ZGBriefs | December 9, 2021

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Featured Article

China’s Cultural Crackdowns: A guide (December 2, 2021, Sup China)
From classrooms to phone screens to celebrity idols, the Chinese government is tightening its control over Chinese society. As culture reaches a new level of strategic importance, SupChina takes stock of the disparate changes to society in the past few years.

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Government / Politics / Foreign Affairs

Laos-China railway opens. Who is going to benefit? (December 2, 2021, Christian Science Monitor)
A railway built by China that connects Laos to China’s markets will open this week. The project, part of Beijing’s Belt and Road Initiative, comes with promises to revamp the isolated Laotian economy – and a $5.9 billion price tag, primarily financed by loans from China.

Beijing Silenced Peng Shuai in 20 Minutes, Then Spent Weeks on Damage Control (December 8, 2021, The New York Times)
Inside the country, officials used internet controls to scrub almost all references to the accusation and restrict digital spaces where people might discuss it. At the same time, they activated a widely followed network of state-media commentators, backed by a chorus of fake Twitter accounts, to try to punch back at critics abroad, the analyses show.

UK and Canada join diplomatic boycott of China Winter Olympics (December 8, 2021, BBC)
The UK and Canada have become the latest nations to announce a diplomatic boycott of the Beijing Winter Olympics, due to be held in February 2022. On Wednesday, UK Prime Minister Boris Johnson said no ministers will attend due to alleged human rights abuses in China, which Beijing strongly denies. Canada followed suit later in the day, also citing human rights concerns. It comes after similar announcements by the US and Australia earlier this week.

What Is China’s Future in Africa? (December 8, 2021, Foreign Policy)
Beijing is scaling back its investments across the continent, but it still has greater economic influence than the United States.


Reckoning with the “Ecclesial Diversity” of Chinese Christianity (December 3, 2021, ChinaSource Blog)
Global trends are disrupting stereotyped notions of the Chinese church, both in the PRC and around the world. It is no longer tenable to speak of Chinese Christianity as something centered in the People’s Republic of China. Gone are the days when the Chinese church could be easily classified in two or three categories (Three-Self and house churches, for example).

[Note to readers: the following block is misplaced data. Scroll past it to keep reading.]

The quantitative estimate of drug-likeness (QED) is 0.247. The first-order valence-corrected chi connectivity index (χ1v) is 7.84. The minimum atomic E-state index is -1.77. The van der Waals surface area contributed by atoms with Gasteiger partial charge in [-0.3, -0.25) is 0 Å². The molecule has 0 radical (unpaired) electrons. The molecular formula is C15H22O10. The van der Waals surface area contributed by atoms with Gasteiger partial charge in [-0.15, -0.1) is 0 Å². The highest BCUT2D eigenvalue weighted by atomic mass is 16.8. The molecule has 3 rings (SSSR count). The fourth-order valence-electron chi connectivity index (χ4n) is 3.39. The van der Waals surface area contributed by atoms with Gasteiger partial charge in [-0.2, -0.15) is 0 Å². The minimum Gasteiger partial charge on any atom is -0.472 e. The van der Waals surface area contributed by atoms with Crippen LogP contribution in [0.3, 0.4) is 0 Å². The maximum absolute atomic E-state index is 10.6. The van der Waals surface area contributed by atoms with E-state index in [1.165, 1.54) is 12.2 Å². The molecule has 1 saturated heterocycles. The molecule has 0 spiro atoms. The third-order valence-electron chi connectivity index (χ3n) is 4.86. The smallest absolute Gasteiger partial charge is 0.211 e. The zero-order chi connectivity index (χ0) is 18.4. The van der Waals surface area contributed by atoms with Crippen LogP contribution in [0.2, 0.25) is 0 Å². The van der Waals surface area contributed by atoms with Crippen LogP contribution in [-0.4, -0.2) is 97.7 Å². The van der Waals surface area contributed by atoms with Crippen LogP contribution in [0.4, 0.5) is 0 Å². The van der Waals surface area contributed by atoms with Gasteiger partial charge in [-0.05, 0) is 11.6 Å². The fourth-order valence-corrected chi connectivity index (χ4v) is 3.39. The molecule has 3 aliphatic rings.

Xi Stresses Sinicization and Regulation of Religious Activities (December 4, 2021, Bloomberg)
Chinese President Xi Jinping pledged to pursue the sinicization and to improve regulation of religious affairs in a way that will respect and protect people’s beliefs, state media CCTV reported. Religious affairs in China should be regulated in accordance with the country’s socialist society, Xi said at the latest National Religious Affairs Meeting held in Beijing. Xi urged more nationalism, collectivism, socialism, and an improved understanding of history in the religious sector.

New Bishop Ordained in Hong Kong (December 6, 2021, US China Catholic Association)
Bishop Stephen Chow Sau-yan was ordained a bishop in Hong Kong’s Cathedral of the Immaculate Conception on Saturday, December 4, 2021. Cardinal John Tong Hon, the apostolic administrator of Hong Kong, presided over the Mass. Cardinal Joseph Zen and auxiliary Bishop Joseph Ha co-presided.

A Jilin Church Gives Thanks (December 7, 2021, Chinese Church Voices)
In November a church in Jilin province set aside two Sundays to give thanks to God through a variety of activities. China Christian Daily reports on how the believers celebrated and expressed their gratitude to God in the article below.

Society / Life

China’s Elderly Have a New Obsession: Video Games (December 3, 2021, Sixth Tone)
The former engineer, whose full name is Yang Binglin, spent his career working on hydrocarbon exploration for Chinese oil companies. But since retiring, he has found an unexpected second vocation as a gaming influencer. 

Hidden in Plain Sight: China’s Visually Impaired Still Struggle to be Seen (December 5, 2021, The World of Chinese)
Physical barriers, employment discrimination, and lack of education opportunities are struggles already familiar for the estimated 17 million people in China living with visual impairments. Yet the infrastructure meant to improve their mobility and access to public facilities, such as tactile writing (braille) and tactile pavements, can actually hinder rather than help the vulnerable due to poor implementation and designs that ignore their needs.

What My Chinese Grandparents Taught Me About Sustainability (December 8, 2021, Sixth Tone)
Some of the answers to our current problems may be found in traditional lifestyles still common in many parts of the world.

Economics / Trade / Business

Podcast: An economy reforged: Jude Blanchette and Lizzi Lee on China’s new era (December 3, 2021, Sinica Podcast)
What do we make of China’s wide-ranging set of regulatory moves in the past year, touching on many disparate realms of Chinese life — from real estate to renewable energy, entertainment to education?

China pumps $188 billion into the economy to counter real estate slump (December 7, 2021, CNN)
China has decided it’s time to loosen its purse strings and pump money into the economy in a bid to stave off threats to the recovery. The People’s Bank of China on Monday said it would cut the reserve requirement ratio for most banks by half a percentage point, starting December 15. That move, which reduces the amount of money that banks have to keep in reserve, will unleash some 1.2 trillion yuan ($188 billion) for business and household loans.

China’s ‘zero Covid strategy’ chokes U.S.-China ties (December 8, 2021, Politico)
China’s “zero Covid strategy,” geared to prevent and contain transmission of Covid-19 domestically and from abroad, has effectively halted tourism and educational travel to China. It also limits business travel with a double-whammy of an opaque and unpredictable entry permit system and a minimum two-week quarantines upon arrival. […] And unless Beijing significantly eases its entry and quarantine restrictions, the damage to bilateral business, diplomatic and cultural ties will worsen, warn U.S. businesses and organizations geared to U.S.-China engagement.